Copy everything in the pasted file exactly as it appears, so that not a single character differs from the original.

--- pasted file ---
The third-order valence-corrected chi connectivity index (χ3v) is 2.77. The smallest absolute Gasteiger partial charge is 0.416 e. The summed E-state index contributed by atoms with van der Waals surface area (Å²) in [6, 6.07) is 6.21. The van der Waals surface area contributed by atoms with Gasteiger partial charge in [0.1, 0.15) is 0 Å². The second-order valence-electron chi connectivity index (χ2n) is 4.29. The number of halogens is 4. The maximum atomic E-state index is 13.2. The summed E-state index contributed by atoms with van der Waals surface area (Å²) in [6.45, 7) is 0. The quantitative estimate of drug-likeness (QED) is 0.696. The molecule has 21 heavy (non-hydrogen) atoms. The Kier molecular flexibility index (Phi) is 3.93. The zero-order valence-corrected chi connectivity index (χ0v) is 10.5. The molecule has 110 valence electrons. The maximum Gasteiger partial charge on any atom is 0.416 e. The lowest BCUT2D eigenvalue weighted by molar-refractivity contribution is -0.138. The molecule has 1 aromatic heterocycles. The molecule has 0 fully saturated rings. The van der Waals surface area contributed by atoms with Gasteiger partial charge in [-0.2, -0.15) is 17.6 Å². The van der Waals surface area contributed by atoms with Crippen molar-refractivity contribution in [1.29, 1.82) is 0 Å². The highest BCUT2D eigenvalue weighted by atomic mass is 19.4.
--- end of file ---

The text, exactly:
The third-order valence-corrected chi connectivity index (χ3v) is 2.77. The smallest absolute Gasteiger partial charge is 0.416 e. The summed E-state index contributed by atoms with van der Waals surface area (Å²) in [6, 6.07) is 6.21. The van der Waals surface area contributed by atoms with Gasteiger partial charge in [0.1, 0.15) is 0 Å². The second-order valence-electron chi connectivity index (χ2n) is 4.29. The number of halogens is 4. The maximum atomic E-state index is 13.2. The summed E-state index contributed by atoms with van der Waals surface area (Å²) in [6.45, 7) is 0. The quantitative estimate of drug-likeness (QED) is 0.696. The molecule has 21 heavy (non-hydrogen) atoms. The Kier molecular flexibility index (Phi) is 3.93. The zero-order valence-corrected chi connectivity index (χ0v) is 10.5. The molecule has 110 valence electrons. The maximum Gasteiger partial charge on any atom is 0.416 e. The lowest BCUT2D eigenvalue weighted by molar-refractivity contribution is -0.138. The molecule has 1 aromatic heterocycles. The molecule has 0 fully saturated rings. The van der Waals surface area contributed by atoms with Gasteiger partial charge in [-0.2, -0.15) is 17.6 Å². The van der Waals surface area contributed by atoms with Crippen molar-refractivity contribution in [1.29, 1.82) is 0 Å². The highest BCUT2D eigenvalue weighted by atomic mass is 19.4.